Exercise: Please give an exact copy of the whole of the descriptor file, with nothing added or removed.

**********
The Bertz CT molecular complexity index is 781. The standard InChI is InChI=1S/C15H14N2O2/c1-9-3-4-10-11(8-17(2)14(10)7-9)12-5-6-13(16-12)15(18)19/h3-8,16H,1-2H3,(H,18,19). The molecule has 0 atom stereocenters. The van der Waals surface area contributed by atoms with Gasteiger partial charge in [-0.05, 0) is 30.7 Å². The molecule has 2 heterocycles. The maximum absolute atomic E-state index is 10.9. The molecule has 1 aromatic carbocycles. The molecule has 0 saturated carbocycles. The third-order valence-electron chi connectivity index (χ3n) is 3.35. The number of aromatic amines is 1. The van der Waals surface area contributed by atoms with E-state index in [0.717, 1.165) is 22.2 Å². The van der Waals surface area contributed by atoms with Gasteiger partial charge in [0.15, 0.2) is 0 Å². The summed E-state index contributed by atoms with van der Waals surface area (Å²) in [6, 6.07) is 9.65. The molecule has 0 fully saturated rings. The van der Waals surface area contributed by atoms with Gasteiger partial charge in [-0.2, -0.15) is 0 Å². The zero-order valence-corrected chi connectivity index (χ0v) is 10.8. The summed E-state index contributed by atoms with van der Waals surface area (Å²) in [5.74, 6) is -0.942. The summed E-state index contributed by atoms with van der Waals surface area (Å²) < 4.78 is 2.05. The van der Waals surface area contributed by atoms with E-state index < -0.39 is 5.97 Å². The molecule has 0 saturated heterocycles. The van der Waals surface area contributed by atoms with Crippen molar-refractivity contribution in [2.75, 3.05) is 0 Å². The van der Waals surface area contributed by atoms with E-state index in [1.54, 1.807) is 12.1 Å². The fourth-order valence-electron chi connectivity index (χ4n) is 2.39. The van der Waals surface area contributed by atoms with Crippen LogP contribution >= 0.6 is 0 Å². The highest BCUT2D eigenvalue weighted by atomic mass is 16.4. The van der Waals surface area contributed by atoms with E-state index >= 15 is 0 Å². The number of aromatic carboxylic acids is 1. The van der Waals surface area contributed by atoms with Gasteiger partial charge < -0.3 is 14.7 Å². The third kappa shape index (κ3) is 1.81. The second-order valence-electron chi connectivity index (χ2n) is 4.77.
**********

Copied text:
The Bertz CT molecular complexity index is 781. The standard InChI is InChI=1S/C15H14N2O2/c1-9-3-4-10-11(8-17(2)14(10)7-9)12-5-6-13(16-12)15(18)19/h3-8,16H,1-2H3,(H,18,19). The molecule has 0 atom stereocenters. The van der Waals surface area contributed by atoms with Gasteiger partial charge in [-0.05, 0) is 30.7 Å². The molecule has 2 heterocycles. The maximum absolute atomic E-state index is 10.9. The molecule has 1 aromatic carbocycles. The molecule has 0 saturated carbocycles. The third-order valence-electron chi connectivity index (χ3n) is 3.35. The number of aromatic amines is 1. The van der Waals surface area contributed by atoms with E-state index in [0.717, 1.165) is 22.2 Å². The van der Waals surface area contributed by atoms with Gasteiger partial charge in [0.15, 0.2) is 0 Å². The summed E-state index contributed by atoms with van der Waals surface area (Å²) in [6, 6.07) is 9.65. The molecule has 0 fully saturated rings. The van der Waals surface area contributed by atoms with Gasteiger partial charge in [-0.2, -0.15) is 0 Å². The zero-order valence-corrected chi connectivity index (χ0v) is 10.8. The summed E-state index contributed by atoms with van der Waals surface area (Å²) in [5.74, 6) is -0.942. The summed E-state index contributed by atoms with van der Waals surface area (Å²) < 4.78 is 2.05. The van der Waals surface area contributed by atoms with E-state index < -0.39 is 5.97 Å². The molecule has 0 saturated heterocycles. The van der Waals surface area contributed by atoms with Crippen molar-refractivity contribution in [2.75, 3.05) is 0 Å². The van der Waals surface area contributed by atoms with E-state index in [1.54, 1.807) is 12.1 Å². The fourth-order valence-electron chi connectivity index (χ4n) is 2.39. The van der Waals surface area contributed by atoms with Crippen LogP contribution >= 0.6 is 0 Å². The highest BCUT2D eigenvalue weighted by atomic mass is 16.4. The van der Waals surface area contributed by atoms with E-state index >= 15 is 0 Å². The number of aromatic carboxylic acids is 1. The van der Waals surface area contributed by atoms with Gasteiger partial charge < -0.3 is 14.7 Å². The third kappa shape index (κ3) is 1.81. The second-order valence-electron chi connectivity index (χ2n) is 4.77.